Pub Rants

Building The Pitch Paragraph (Part Five—INTERPRETATION OF MURDER)

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STATUS: Why am I blogging at 10 p.m. at night? Because I’m nuts, that’s why!

What’s playing on the iPod right now? WHO WANTS TO LIVE FOREVER by Queen

Now I find it interesting that back cover copy is often hard to find on both and B& The sites will often list reviews, personal commentary, even a bit of a synopsis but the back cover copy is often missing. In fact, sometimes you can’t find it unless you use the Search Inside feature so you can see flap copy or the like.

Considering how much time is spent on the pitch—by aspiring writers, by the agent when it comes time to sell it, by the editor who is pitching it to ed. board and then to sales reps at Sales Conference, and then reps to the booksellers, both these online sites almost eschew using the copy…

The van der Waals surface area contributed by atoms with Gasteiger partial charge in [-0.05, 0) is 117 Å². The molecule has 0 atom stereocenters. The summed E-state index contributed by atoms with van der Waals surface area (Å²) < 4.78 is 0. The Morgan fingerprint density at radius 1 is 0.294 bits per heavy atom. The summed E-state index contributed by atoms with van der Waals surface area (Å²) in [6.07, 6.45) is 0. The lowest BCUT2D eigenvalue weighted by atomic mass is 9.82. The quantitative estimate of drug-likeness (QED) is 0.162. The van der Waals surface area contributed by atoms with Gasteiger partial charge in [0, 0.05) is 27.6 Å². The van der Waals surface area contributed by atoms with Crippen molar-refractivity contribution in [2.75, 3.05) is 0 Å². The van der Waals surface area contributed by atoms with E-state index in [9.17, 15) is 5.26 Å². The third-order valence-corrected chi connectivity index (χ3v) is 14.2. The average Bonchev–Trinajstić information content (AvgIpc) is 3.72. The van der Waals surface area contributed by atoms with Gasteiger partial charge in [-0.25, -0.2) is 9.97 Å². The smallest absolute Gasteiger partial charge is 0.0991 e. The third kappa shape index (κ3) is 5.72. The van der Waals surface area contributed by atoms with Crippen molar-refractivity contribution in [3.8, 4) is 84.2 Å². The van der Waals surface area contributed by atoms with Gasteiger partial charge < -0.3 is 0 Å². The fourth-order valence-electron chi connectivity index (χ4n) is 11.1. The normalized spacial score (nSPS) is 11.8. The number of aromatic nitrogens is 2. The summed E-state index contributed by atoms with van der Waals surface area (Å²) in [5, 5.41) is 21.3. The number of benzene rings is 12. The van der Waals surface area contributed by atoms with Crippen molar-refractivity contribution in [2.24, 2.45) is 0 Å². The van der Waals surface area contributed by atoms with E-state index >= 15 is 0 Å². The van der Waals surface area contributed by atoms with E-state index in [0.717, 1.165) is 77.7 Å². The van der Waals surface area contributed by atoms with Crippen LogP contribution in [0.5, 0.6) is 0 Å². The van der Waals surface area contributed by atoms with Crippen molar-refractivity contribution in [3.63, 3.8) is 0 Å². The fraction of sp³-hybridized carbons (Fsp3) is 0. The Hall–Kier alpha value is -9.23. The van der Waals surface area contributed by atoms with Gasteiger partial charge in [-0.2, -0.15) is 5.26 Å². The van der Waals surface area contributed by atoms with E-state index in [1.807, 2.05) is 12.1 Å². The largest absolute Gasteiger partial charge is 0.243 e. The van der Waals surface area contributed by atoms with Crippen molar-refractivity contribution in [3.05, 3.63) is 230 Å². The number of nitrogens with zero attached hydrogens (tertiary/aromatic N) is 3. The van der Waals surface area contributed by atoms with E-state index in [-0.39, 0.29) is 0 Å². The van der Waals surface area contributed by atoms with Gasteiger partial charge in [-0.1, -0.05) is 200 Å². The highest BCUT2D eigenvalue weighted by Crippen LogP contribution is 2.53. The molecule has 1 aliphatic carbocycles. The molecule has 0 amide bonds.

What am I saying? I don’t know. It’s too late to really analyze what I’m saying but it’s interesting to note.

And today’s entry was a must in light of the terrific news I get to share. My author Hank Phillippi Ryan has won the 2007 Agatha for best first book for her debut mystery/women’s fiction hybrid PRIME TIME.

How cool is that? Out of all the mysteries published last year, only four were nominated and she won. And in even cooler news, MIRA is going to rerelease this title, plus the second book and two other new books in the series for some Summer 2009 back-to-back fun.

So this leads me into an example for a genre that I don’t really represent but I have to say that if I had gotten a query letter with this kind of pitch blurb, I would have said to heck with what I rep, this sounds like something I want to see.

The Interpretation of Murder by Jed Rubenfeld